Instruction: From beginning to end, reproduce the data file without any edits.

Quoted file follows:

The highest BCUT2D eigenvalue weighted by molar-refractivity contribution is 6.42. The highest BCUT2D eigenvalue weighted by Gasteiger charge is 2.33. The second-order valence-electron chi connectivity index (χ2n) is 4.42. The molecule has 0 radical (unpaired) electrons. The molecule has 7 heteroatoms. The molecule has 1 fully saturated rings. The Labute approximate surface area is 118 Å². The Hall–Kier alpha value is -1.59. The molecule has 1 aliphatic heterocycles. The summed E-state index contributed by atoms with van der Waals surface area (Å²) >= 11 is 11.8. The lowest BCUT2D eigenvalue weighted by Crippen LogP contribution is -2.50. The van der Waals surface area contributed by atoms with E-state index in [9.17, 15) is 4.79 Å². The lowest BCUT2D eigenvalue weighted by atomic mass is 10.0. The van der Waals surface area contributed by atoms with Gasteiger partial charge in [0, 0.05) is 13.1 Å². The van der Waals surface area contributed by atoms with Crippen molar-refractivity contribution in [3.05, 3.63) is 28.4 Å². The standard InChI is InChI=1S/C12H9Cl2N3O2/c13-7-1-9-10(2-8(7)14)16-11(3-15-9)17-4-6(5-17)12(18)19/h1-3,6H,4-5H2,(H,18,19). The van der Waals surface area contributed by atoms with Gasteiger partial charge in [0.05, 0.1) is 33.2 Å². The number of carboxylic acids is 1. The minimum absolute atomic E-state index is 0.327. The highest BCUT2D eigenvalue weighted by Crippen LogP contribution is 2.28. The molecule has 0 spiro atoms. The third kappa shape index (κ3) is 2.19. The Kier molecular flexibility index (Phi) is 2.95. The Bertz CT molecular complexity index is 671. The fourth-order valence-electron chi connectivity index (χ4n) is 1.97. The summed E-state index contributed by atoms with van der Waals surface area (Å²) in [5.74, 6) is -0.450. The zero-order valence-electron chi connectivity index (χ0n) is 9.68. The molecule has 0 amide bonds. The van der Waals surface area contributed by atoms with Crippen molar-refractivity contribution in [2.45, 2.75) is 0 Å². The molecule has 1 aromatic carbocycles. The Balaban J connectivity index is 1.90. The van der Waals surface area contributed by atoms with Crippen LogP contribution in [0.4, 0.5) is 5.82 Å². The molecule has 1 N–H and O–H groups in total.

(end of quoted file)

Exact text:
The highest BCUT2D eigenvalue weighted by molar-refractivity contribution is 6.42. The highest BCUT2D eigenvalue weighted by Gasteiger charge is 2.33. The second-order valence-electron chi connectivity index (χ2n) is 4.42. The molecule has 0 radical (unpaired) electrons. The molecule has 7 heteroatoms. The molecule has 1 fully saturated rings. The Labute approximate surface area is 118 Å². The Hall–Kier alpha value is -1.59. The molecule has 1 aliphatic heterocycles. The summed E-state index contributed by atoms with van der Waals surface area (Å²) >= 11 is 11.8. The lowest BCUT2D eigenvalue weighted by Crippen LogP contribution is -2.50. The van der Waals surface area contributed by atoms with E-state index in [9.17, 15) is 4.79 Å². The lowest BCUT2D eigenvalue weighted by atomic mass is 10.0. The van der Waals surface area contributed by atoms with Gasteiger partial charge in [0, 0.05) is 13.1 Å². The van der Waals surface area contributed by atoms with Crippen molar-refractivity contribution in [3.05, 3.63) is 28.4 Å². The standard InChI is InChI=1S/C12H9Cl2N3O2/c13-7-1-9-10(2-8(7)14)16-11(3-15-9)17-4-6(5-17)12(18)19/h1-3,6H,4-5H2,(H,18,19). The van der Waals surface area contributed by atoms with Gasteiger partial charge in [0.05, 0.1) is 33.2 Å². The number of carboxylic acids is 1. The minimum absolute atomic E-state index is 0.327. The highest BCUT2D eigenvalue weighted by Crippen LogP contribution is 2.28. The molecule has 0 spiro atoms. The third kappa shape index (κ3) is 2.19. The Kier molecular flexibility index (Phi) is 2.95. The Bertz CT molecular complexity index is 671. The fourth-order valence-electron chi connectivity index (χ4n) is 1.97. The summed E-state index contributed by atoms with van der Waals surface area (Å²) in [5.74, 6) is -0.450. The zero-order valence-electron chi connectivity index (χ0n) is 9.68. The molecule has 0 amide bonds. The van der Waals surface area contributed by atoms with Crippen molar-refractivity contribution in [2.45, 2.75) is 0 Å². The molecule has 1 aromatic carbocycles. The Balaban J connectivity index is 1.90. The van der Waals surface area contributed by atoms with Crippen LogP contribution in [0.4, 0.5) is 5.82 Å². The molecule has 1 N–H and O–H groups in total.